Kenya shut down TV stations over coverage of Raila Odinga ‘inauguration’

Raila Odinga boycotted last year’s disputed presidential election against President Uhuru Kenyatta

Kenyan authorities shut down TV stations to prevent live coverage of a swearing-in event by opposition leader Raila Odinga, who boycotted last year’s disputed presidential election.

He declared himself the “people’s president” in front of thousands of his supporters in the capital, Nairobi.

The result of the August general election was annulled following allegations of irregularities.

Uhuru Kenyatta won a re-run in October, but Mr Odinga did not take part.

President Kenyatta was sworn in for a second term last November.

He warned the media not to cover Tuesday’s event and the attorney general said holding such a ceremony amounted to treason.

However, the main TV stations streamed the event on their websites and on YouTube and Facebook.

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Holding a bible in his right hand at a park in Nairobi, Mr Odinga declared that he was answering to a “high[er] calling to assume the office of the people’s president of the Republic of Kenya”.

People had had enough of election rigging and the event was a step towards establishing a proper democracy in the East African state, Mr Odinga told a cheering crowd.

His deputy, Kalonzo Musyoka was not at the event. Mr Odinga said he would be sworn in at a later date.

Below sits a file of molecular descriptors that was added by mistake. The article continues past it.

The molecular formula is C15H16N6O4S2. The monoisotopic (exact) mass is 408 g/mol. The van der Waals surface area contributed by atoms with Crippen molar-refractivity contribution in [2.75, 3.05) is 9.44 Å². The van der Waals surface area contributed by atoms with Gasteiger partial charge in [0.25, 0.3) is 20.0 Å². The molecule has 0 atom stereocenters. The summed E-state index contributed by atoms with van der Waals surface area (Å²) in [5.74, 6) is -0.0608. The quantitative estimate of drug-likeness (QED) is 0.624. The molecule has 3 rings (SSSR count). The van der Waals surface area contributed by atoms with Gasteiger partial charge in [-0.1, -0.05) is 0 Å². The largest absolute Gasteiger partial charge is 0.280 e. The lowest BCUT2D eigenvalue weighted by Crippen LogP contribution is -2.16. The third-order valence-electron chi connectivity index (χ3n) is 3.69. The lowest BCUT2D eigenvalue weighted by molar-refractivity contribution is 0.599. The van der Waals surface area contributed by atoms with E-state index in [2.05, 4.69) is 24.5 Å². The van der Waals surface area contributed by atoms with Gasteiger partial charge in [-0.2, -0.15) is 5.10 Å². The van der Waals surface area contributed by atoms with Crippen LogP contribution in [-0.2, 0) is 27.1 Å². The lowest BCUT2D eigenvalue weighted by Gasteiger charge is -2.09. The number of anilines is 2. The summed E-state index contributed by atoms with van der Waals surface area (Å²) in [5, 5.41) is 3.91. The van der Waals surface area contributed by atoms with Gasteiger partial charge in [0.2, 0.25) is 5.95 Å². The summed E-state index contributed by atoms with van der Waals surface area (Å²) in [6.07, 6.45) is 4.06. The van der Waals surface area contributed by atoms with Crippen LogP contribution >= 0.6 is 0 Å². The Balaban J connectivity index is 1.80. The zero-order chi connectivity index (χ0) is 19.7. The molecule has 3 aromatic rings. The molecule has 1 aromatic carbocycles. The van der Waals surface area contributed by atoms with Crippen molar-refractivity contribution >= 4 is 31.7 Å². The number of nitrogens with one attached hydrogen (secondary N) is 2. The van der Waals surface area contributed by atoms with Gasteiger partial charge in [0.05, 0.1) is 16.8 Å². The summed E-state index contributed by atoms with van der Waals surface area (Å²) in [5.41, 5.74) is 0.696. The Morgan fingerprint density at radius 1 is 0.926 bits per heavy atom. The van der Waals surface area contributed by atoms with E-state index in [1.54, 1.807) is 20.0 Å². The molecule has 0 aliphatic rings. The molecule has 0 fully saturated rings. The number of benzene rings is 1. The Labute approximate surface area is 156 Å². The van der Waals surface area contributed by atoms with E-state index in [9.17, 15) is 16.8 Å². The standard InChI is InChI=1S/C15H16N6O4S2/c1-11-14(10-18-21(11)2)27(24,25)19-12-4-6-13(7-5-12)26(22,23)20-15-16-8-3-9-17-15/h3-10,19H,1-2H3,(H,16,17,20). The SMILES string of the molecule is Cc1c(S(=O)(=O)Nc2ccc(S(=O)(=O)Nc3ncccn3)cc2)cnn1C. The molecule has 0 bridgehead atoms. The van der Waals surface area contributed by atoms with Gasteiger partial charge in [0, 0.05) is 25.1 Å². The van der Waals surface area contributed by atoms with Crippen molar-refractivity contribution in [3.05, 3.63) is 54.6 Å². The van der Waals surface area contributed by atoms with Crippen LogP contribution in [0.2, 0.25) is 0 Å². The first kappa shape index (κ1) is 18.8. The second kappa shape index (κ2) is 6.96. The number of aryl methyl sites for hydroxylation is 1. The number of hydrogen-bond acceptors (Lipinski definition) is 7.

Kenya’s President Uhuru Kenyatta (L)

Kenya’s President Uhuru Kenyatta

Speaking earlier to Kenyan broadcaster KTN, Mr Odinga said the media ban “confirms we have descended to the level of Uganda”, which stopped media coverage during elections in 2016.

His “swearing-in” was intended to “show the world that what we are doing is legal, constitutional and not something you can remotely describe as a coup”, he added.

Three privately owned television stations – NTV, KTN and Citizen TV – went off air from around 09:10 (06:10 GMT), BBC Monitoring reports.

Citizen TV told the BBC the government authorities had forced them off the air over plans to cover the gathering.

KTN viewers watched their screens fade to black as the news presenter read a statement confirming that the national communications authority was switching off transmission.

Switching off the broadcasting signals of media organisations is unusual in Kenya, the BBC’s Anne Soy reports from Nairobi.

Threats have been made in the past and some media groups have been raided but none have had their signal deliberately disrupted, our correspondent says.

Kenyan journalists have denounced the move as outrageous, in a statement calling for “respect of the constitution” and an end to the “unprecedented intimidation of journalists”.

There was tension in Kenya on Tuesday as some schools closed in the Kenyan capital because of the event, and people did not know what to expect, our correspondent says.

Police initially cordoned off the park, but then withdrew, she adds.

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